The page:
In this embodiment, the third member 334 may be so shaped and configured so as to not protrude laterally beyond the outer surfaces of upper member 315 along a plane D-D when it is attached thereto. Such arrangement prevents the formation of surfaces which might accumulate errant dust, dirt, debris, etc. when the modular conduit support 307 is oriented as shown in FIGS. 11-13. Thus the surface of the modular conduit support 307 is substantially uninterrupted by recesses or other depressions.

Also in this embodiment, telescoping support 380 may comprise a first support member 386, second support member 387, a support channel 388 and a base member 389. In one embodiment, modular conduit support 307 may be supported by support channel 388 such that rotation of the modular conduit support 307 is prevented. As can be seen in the Figures, support channel 388 may overlap and abut a portion of third member 334 such that when third member 334 is coupled to first support member 386, support channel 388 may prevent rotation of third member 334. A threaded bore 340 may be provided in modular conduit support 307 and may define an installation axis C-C as shown in FIG. 13. The third member 334 of the modular conduit support 307 may be threadably secured to the first telescoping member 386 by a threaded screw 390 to secure it to the telescoping support 380. However, other fastener arrangements could be employed such as a fixed or welded connection between third member 334 and first telescoping member 386. FIG. 13 further illustrates how first support member 386 may be coupled together with second support member 387 in a telescoping fashion such that first support member 386 can be adjusted vertically with respect to second support member 387 and retained in such position by set screws (not shown) or other retaining arrangements. Base member 389 may be secured to support structures 100, such as a floor, joists, walls or rafters, by appropriate fastening arrangements such as by fasteners 330 extending through holes 360 in the base member 389 or by other suitable means such as, for example, welding, gluing, clamping, etc. Telescoping support 380 could also be constructed with tubular members to allow for rotation of modular conduit support 307 relative to the telescoping support 380.

In one embodiment, the upper surface of second member 315 may be generally convex and smooth in texture, generally anywhere from about a 100 RA finish to about a 5 RA finish, and may be fabricated from, for example, steel, stainless steel, plastics, polymers, rubber, etc. The smooth finish on the upper surface prevents recesses, crevasses and other areas that may encourage the accumulation of dust, dirt, debris, etc. The smoother the finish, i.e. 5 RA, the fewer places on the upper surface of the second member 315 that such contaminants may accumulate. This smooth texture may also be accomplished by utilizing coatings on the surfaces such as, for example, chrome plating, plastics, etc. This configuration defines a substantially uninterrupted curved convex surface having virtually no horizontally extending surfaces which could permit the accumulation of dust, dirt, debris, etc. due to gravity. More specifically, the upper surface may be arcuately shaped as shown in the FIGS. 11-13. This shape provides a curved surface about a central axis P-P that extends through a center point 303 and a radial axis Q-Q that extends radially about center point 303. The upper arcuate surface of second member 315 may generally abut the rounded portion of third member 334 when supporting conduit. As can also be seen in the Figures, the upper surface of second member 315 may face opposite to the direction of the pull of gravity (represented by the arrow “G” in FIG. 13). Thus, when errant particles or debris under the influence of gravity fall toward the ground, the upper convex surface does not afford a surface upon which dirt, debris, etc. may accumulate.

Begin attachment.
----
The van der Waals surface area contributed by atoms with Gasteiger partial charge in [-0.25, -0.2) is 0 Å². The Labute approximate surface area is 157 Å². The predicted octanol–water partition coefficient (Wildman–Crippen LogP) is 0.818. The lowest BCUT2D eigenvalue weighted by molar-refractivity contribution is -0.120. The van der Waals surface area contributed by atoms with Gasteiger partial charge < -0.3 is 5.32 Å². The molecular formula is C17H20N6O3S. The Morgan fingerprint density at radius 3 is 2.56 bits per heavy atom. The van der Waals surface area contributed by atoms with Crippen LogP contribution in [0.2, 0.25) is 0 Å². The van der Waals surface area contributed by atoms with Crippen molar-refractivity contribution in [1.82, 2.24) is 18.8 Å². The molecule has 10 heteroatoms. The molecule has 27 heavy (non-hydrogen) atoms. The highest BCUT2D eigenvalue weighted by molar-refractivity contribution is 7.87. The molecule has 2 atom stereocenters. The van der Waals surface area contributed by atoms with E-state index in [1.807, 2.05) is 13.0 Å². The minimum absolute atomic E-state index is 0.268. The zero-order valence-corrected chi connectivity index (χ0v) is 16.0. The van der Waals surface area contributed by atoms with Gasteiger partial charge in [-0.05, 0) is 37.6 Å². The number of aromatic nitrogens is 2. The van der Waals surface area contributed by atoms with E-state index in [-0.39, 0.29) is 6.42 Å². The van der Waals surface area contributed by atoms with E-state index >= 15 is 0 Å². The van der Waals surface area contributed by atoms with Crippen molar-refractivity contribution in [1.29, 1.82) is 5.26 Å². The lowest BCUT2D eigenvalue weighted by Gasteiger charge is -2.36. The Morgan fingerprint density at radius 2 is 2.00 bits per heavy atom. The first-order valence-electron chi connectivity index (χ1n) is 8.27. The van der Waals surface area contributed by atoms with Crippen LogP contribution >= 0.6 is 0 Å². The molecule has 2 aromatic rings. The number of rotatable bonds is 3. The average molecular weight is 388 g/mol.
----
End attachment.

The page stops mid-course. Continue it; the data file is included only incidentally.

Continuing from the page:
FIGS. 14-16 illustrate another embodiment of a modular conduit support 507, which may be mounted to a telescoping support 590. The modular conduit support 507 may include a third member 534 and an upper member 515. The upper member 515 may be releasably connected to the third member 534 by fasteners 522, or other fastening arrangements discussed herein. In one embodiment, fasteners 522 may have “acorn” heads to minimize any flat surfaces that may trap or accumulate dust and debris. The modular conduit support 507 may be secured to support structures 100, such as a floor, joists, rafters, etc.

In this embodiment, the third member 534 may be so shaped and configured so as to not protrude laterally beyond the outer surfaces of upper member 515 along a plane D′-D′ when it is attached thereto. Such arrangement allows for an uninterrupted surface that prevents formation of recesses or surfaces that might accumulate errant dust, dirt, debris, etc. when the modular conduit support 507 is oriented as shown in FIGS. 14-16. Thus the surface of the modular conduit support 507 is substantially uninterrupted by recesses.